I didn’t have the same problems at SXSW this year that some people did. Was it too crowded at some events? Sure. But there were plenty of alternative things to do. Did some of the keynotes bomb? Yes. But there were plenty of other things to listen to. Did AT&T fail? No. Actually, they did an awesome job keeping the network up. Instead, I had a problem of a different kind: check-in fatigue.
Seeing as location was this year’s Twitter at SXSW, and seeing as I write a lot about location, I wanted to try to use as many of the services as I could during the actual conference. I drastically underestimated how much work that would actually be.
At first, I was using all of the services I had on my phone to check-in when I arrived at a place in Austin. This included: Foursquare, Gowalla, Loopt, Whrrl, Brightkite, Burbn, MyTown, CauseWorld, Hot Potato, Plancast, and (at certain places) Foodspotting. Even with great AT&T service, this would take a solid 10 minutes or more to check-in to all of them. And it took even longer when I’d have to pause to explain to my friends what the hell I was doing on my phone all that time.
This was at every venue we stopped at. The situation simply wasn’t tenable.
By the second day, I had cut the services I would check-in to in half. It still wasn’t close to being something I would consider doing on a regular basis. By the end of my time in Austin, I was down to using only two services — yes, the two in the midst of the “war” — Foursquare and Gowalla.
Pretty much everyone I knew in Austin were also using both Foursquare and Gowalla to send out all their check-ins. And all seemed to agree: it was still too tedious to use even just two services to do the same thing. In the end, there should be only one.
And so it should be no surprise that a few companies are already working on a solution for this problem. One is by the creators of Brightkite, who managed to obtain the killer check.in domain name. The team showed me a preview of the app at a party one night, and I immediately knew it was exactly what I needed (see a preview of it here).
And LocationFu is another (web-based) app that allows you to check-in with Foursquare, Brightkite, Fire Eagle, and Twitter simultaneously.
But there’s a problem with these solutions too. Currently, Gowalla’s API is read-only, which means you actually can’t use another app to check-in to the service. I spoke with CEO Josh Williams a bit about this just prior to SXSW, and he noted that the main thinking behind this is to maintain the user experience Gowalla is looking for (a very Apple-like argument). But, he did say that eventually he thinks they will open up a two-way API — maybe once they have time to create some best practices documentation, he noted.
Another problem is that currently each of these check-in services has their own places database. That means that a place on Foursquare may be slightly different than a place on Gowalla, even though they’re technically the same place. Worse, there are plenty of duplicates for some venues since people are allowed to create their own. Check.in works around this place problem by doing a look-up on each service and letting you pick the correct check-in spot. But it’s a bit slow, and still seems rather tedious.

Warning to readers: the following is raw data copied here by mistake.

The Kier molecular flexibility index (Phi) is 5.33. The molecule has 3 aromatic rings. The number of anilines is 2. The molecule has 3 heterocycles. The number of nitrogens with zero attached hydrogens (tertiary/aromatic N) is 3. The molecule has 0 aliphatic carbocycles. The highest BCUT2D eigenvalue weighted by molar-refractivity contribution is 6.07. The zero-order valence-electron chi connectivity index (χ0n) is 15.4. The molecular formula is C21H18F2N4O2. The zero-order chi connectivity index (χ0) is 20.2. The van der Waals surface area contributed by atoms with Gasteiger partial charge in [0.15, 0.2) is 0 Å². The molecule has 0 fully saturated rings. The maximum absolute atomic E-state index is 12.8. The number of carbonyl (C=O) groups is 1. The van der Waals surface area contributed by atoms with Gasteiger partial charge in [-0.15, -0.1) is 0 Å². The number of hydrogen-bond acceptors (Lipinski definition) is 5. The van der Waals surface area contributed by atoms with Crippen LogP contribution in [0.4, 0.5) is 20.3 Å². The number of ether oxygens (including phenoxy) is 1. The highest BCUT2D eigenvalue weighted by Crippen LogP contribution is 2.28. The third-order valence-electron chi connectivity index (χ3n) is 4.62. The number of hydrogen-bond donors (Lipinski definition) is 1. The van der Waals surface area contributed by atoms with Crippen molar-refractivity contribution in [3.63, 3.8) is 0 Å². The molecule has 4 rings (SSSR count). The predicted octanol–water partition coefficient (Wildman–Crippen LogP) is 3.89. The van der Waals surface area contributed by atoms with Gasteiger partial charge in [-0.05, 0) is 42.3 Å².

A better solution would be for the various services to adopt a standard for places. The Activity Streams group is working on such a concept. Yahoo may also be able to implement such a system on top of its WOEID system. Of course, any service that adopts such a standard would be risking at least part of their business since these place databases are one of the keys to each service.
Meanwhile, Facebook is thinking about aggregating data from both Foursquare and Gowalla for its own upcoming location implementation. Might that be the one location stop to rule them all (of course, the writing back to Gowalla would still likely be an issue)? Not if Twitter has anything to say about it.
I love that all these startups are emerging around location right now (at least a dozen more have emailed me just since I’ve been back from SXSW). But I’m starting to worry that this is going to turn into a repeat of the social wars, where we all have 15 different profiles we constantly have to update across a range of networks.
During our Realtime Crunchup last year, I brought up this issue during our panel on location. All the players on stage (including Twitter, Foursquare, Hot Potato, Google Latitude, GeoAPI, and SimpleGeo) seemed to want to say that they could all get along and play nicely together for the betterment of location as a whole. I didn’t buy it then, and I’m definitely not buying it now.
From a business perspective, it doesn’t make sense for these guys to all play nicely with one another and make it so you don’t have to use their services. The need to take steps to ensure that you will use their service, and will do so instead of a rival service. That’s the way it works, and that’s the way it has always worked. And that’s why it’s a war. Right now, it’s just the early stages where all sides are arming themselves. Soon, they’ll try to kill one another. And that may not be such a bad thing.